Notes from the Cockpit

Can you feel it, FishTalk readers? There’s an electricity in the air, a buzz in the tackle shops and a chaotic frenzy in the boatyards – trophy striper season in coming up fast. Wherever in the region you live, whether you fish in the Chesapeake Bay or along the Atlantic coast, those big cow rockfish are about to be set squarely in the sights as tens or perhaps even hundreds of thousands of us get ready to pull the trolling trigger or charge forth with chum.

trophy sized striped bass
Trophy striper season is a big deal, to many Chesapeake Bay anglers.

Is this a good thing?

It’s certainly a debatable point. On the one hand, the potential for catching monstrous fish does get people charged up. It’s a tackle- and boat-buying catalyst that prompts excited anglers to spend their hard-earned cash in the fishing and boating businesses that exist to help us in our angling endeavors. And it tempts newcomers into the fishing community while also supporting the charter fleet. In turn the trophy season generates much of the revenue that helps state and federal agencies manage the fishery in a (hopefully) sensible way. So our pursuit of these fish helps in the protection of these fish.

On the other hand, we are hunting the breeding stock. According to the U.S. Fish & Wildlife Service, a 15-year-old 45-inch, 35- to 40-pound fish can produce around three million eggs (six times as many as a 28-inch fish). It would be great if we could just target males, but we can’t. Years ago I was quite proud of my ability to do so and often preached spring bait fishing because over three-quarters of the fish caught with my tactics were very large males; the one pictured here, indicative of the average body shape, measured in the mid-40’s but barely weighed 30 pounds – you can see how skinny it is. For whatever reason, the fish started acting differently the last few seasons and females simply can’t be avoided (though if anyone has insight into how it might be possible, by all means, please share it with us!)

Should we be killing these big fat cows, on their way to the spawning grounds? It’s very easy to come up with a gut reaction, but very difficult to reason through an extraordinarily complex issue to come to an equitable conclusion. It’s 100-percent impossible to come to a conclusion that will satisfy everyone. I’m no scientist, nor do I depend on trophy striper season for an income. But I have been fishing the Bay for many decades and can clearly remember when catching a striped bass was an anomaly that only occurred on rare occasions. I can also remember the first few seasons after the moratorium was lifted, when it seemed like there were so many rockfish you could catch a trophy with a worm on a bent paperclip. So as we all think through what is “right,” I hope anglers will keep these additional important points in mind:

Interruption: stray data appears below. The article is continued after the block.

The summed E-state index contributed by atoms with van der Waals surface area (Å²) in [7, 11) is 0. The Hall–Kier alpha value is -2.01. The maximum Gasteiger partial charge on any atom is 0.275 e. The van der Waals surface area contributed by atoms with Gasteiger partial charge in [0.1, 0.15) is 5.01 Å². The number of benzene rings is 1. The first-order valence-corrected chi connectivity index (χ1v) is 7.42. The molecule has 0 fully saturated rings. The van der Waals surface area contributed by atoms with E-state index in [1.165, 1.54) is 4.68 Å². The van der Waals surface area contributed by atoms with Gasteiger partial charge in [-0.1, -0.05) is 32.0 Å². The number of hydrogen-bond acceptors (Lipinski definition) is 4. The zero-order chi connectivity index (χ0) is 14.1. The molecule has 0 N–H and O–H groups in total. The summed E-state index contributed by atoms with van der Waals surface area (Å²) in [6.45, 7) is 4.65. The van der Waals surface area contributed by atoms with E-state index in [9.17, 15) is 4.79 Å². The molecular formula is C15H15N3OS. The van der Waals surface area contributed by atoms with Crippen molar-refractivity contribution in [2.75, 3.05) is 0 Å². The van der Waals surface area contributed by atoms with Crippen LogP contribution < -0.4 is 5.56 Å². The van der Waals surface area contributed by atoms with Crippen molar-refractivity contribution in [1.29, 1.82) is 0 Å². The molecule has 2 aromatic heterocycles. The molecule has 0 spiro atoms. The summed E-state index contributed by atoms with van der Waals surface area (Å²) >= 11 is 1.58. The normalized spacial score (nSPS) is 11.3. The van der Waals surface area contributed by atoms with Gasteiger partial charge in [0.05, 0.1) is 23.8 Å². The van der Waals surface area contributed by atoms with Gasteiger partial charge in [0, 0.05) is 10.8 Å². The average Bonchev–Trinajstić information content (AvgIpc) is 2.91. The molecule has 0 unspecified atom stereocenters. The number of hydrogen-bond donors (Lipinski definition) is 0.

• Whatever you may feel the quality of the striper fishery is currently, the management practices which have been used since the moratorium was put in place have maintained the species’ existence thus far.
  • Big cow fish are simply not as good for eating as smaller stripers are.
  • Many people do depend on trophy season for a significant portion of their income.
  • Taking many multiple small fish has much less of an impact on the stock than taking a single trophy does.
  • You, me, and everyone else has no right to dictate what anyone else “should” do with the fish they catch. As long as all the laws are followed and a fish is legally caught, it’s up to the individual angler to decide what he or she will do with it.
  • Even catch-and-release trophy fishing, preached by many with good intent and positive result, is not completely cost-free. However careful an angler may be, if you hook large numbers of fish sooner or later one will be deep-hooked, lose an eye, snag a gill, or otherwise die as a result of the encounter.

Notice a pattern? For, against. For, against. The arguments could, should, and I’m sure will, go on forever. Personally, I’d never dream of denying someone else the opportunity to take home their fish of a lifetime. Nor do I want to dream of the days when striped bass are again an anomaly. So I say enjoy the trophy season and enjoy the pre-season – but enjoy them judiciously. I’ll personally commit to killing no more than one female trophy this season. The first time I see roe in a fish I clean it’ll be the last one I take home for myself. How many you box this season is entirely your own choice, but I hope some folks will consider doing the same – without passing judgement on those who choose otherwise. #oneanddone.

- Lenny Rudow